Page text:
Also on the front page, after declaring for weeks that it would have to close, the San Diego Opera decided it would do whatever it takes to remain in business after all.

There was an inspiring story about a local Ramona pharmacist who decided to check on an elderly customer who hadn’t picked up his prescriptions. His calls unanswered, he drove to the man’s home, and when his knocks brought no response, called the sheriff. Inside, they found the man lying in the bathroom after a fall two or three days earlier. He’s glad to be alive now, thanks to an alert young man thinking about helping others.

Earth Day
There was an inspiring story about a local Ramona pharmacist

These stories caught our eye and raised our spirits. Oh, there was other news, little noted and unremembered – bad weather cut through several states, hospital errors were up, there was a killing somewhere – the kind of story you find every day. But why make ourselves miserable scouring the globe for the most upsetting world conditions, then beating them to death every night on the news? How does this bring greater peace of mind? If we think so much about catastrophes, are we becoming more afraid, even attracting a disaster of our own?

One Lemurian said recently, “I used to listen to the news on my way to work, and was filled with anxiety over all I heard. Listening to the Lemurian Viewpoint CDs is a much healthier way to start my day.”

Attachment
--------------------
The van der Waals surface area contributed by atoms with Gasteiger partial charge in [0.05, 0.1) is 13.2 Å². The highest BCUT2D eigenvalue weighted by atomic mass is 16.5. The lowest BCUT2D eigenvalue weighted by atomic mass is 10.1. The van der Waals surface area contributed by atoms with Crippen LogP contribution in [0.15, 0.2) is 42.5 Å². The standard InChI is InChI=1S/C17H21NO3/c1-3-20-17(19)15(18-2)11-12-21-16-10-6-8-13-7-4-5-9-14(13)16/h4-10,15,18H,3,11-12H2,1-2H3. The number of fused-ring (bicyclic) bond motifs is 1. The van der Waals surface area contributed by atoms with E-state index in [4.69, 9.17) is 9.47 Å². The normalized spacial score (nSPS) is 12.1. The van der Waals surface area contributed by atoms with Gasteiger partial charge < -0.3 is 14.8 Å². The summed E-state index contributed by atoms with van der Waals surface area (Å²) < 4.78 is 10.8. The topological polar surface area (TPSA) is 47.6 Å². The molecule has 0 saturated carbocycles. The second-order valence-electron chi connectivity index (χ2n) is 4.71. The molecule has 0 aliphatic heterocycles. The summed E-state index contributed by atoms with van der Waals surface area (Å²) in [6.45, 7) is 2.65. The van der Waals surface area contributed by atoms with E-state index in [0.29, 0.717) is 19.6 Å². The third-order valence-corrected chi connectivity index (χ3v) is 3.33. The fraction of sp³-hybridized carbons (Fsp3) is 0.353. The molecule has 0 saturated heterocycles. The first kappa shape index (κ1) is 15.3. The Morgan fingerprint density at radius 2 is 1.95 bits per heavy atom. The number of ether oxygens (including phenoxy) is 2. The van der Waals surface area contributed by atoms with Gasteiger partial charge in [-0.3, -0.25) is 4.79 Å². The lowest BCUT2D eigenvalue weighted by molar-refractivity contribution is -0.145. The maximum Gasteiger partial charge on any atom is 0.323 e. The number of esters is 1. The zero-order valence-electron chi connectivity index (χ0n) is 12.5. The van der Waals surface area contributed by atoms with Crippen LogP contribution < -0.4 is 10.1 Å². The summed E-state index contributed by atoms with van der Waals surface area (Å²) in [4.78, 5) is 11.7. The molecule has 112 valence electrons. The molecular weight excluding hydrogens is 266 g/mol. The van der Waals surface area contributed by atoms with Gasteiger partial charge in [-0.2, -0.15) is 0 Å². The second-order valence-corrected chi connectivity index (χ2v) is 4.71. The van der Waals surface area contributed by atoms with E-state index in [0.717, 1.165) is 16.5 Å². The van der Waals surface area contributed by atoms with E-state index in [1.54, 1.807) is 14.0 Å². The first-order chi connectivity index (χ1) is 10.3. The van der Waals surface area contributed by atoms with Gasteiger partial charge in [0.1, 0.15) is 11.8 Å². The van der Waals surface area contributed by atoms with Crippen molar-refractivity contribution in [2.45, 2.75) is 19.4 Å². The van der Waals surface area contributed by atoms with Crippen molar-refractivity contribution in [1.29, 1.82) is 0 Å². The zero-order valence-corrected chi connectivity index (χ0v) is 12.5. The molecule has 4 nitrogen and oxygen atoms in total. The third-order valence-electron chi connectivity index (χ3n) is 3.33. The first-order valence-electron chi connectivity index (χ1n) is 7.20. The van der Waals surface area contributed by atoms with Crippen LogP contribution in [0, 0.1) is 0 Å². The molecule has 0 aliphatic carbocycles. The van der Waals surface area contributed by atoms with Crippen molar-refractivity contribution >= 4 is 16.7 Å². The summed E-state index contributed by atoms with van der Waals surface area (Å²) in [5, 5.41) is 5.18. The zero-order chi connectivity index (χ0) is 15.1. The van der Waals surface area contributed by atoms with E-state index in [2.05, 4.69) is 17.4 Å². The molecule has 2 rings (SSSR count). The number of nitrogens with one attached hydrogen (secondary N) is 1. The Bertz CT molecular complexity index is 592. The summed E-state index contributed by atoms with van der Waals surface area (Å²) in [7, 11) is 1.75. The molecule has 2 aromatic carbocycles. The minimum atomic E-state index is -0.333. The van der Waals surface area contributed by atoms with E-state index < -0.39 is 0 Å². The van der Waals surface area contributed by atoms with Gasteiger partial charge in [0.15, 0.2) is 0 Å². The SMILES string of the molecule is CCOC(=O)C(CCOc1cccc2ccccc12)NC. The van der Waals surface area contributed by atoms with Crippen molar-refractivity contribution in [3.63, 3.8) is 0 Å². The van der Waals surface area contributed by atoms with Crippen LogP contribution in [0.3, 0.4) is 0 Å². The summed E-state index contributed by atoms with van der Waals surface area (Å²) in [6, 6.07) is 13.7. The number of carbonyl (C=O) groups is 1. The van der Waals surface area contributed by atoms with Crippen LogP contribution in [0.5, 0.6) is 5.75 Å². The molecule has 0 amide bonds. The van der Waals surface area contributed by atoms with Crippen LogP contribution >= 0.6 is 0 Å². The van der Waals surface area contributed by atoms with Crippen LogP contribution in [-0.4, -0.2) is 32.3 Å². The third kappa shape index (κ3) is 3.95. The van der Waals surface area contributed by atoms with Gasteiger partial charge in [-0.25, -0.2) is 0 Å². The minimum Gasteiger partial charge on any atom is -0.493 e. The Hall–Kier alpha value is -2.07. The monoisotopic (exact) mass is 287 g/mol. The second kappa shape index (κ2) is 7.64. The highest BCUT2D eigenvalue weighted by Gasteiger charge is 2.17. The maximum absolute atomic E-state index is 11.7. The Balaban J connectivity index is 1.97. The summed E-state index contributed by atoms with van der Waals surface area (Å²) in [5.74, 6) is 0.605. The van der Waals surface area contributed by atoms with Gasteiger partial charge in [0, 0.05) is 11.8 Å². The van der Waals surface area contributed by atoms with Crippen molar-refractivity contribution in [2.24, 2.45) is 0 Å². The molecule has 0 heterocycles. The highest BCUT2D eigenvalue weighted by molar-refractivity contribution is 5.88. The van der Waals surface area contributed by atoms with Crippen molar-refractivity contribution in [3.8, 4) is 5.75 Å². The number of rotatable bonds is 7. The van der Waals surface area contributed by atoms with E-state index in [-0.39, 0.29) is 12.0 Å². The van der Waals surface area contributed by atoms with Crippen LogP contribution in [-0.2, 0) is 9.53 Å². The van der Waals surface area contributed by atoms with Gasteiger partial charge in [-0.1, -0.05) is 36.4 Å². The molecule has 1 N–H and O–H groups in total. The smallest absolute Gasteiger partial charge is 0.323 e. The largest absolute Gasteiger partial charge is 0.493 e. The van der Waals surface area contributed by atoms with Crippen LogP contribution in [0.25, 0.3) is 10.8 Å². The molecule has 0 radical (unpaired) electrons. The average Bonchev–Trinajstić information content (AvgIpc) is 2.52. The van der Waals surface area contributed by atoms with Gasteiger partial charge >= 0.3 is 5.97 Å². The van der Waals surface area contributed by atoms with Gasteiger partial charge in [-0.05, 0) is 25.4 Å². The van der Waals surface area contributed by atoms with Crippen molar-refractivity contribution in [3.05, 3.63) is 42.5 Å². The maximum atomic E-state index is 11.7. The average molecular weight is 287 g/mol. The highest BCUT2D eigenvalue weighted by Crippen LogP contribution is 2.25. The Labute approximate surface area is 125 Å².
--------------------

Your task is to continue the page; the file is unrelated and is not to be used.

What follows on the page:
“As a man thinketh in his heart, so is he,” wrote James Allen.

So what shall we think about? The choice is ours. The troubles of the world? Or all the good that positive, hopeful, and ingenious men, women, and children do every day in spite of the trouble and unhappiness around them? Who do you want to think like? Who do you want to be like? Who do you want to be?

Finally, brethren, whatsoever things are true, whatsoever things are honest, whatsoever things are just, whatsoever things are pure, whatsoever things are lovely, whatsoever things are of good report; if there be any virtue, and if there be any praise, think on these things. – Paul the Apostle

What Is God and Where Do I Find God?

A young man wrote the Fellowship asking “What is God and where do I find God?” A vital question to ask as we continue our spiritual journey this lifetime!

What Is God
What Is God and Where Do I Find God?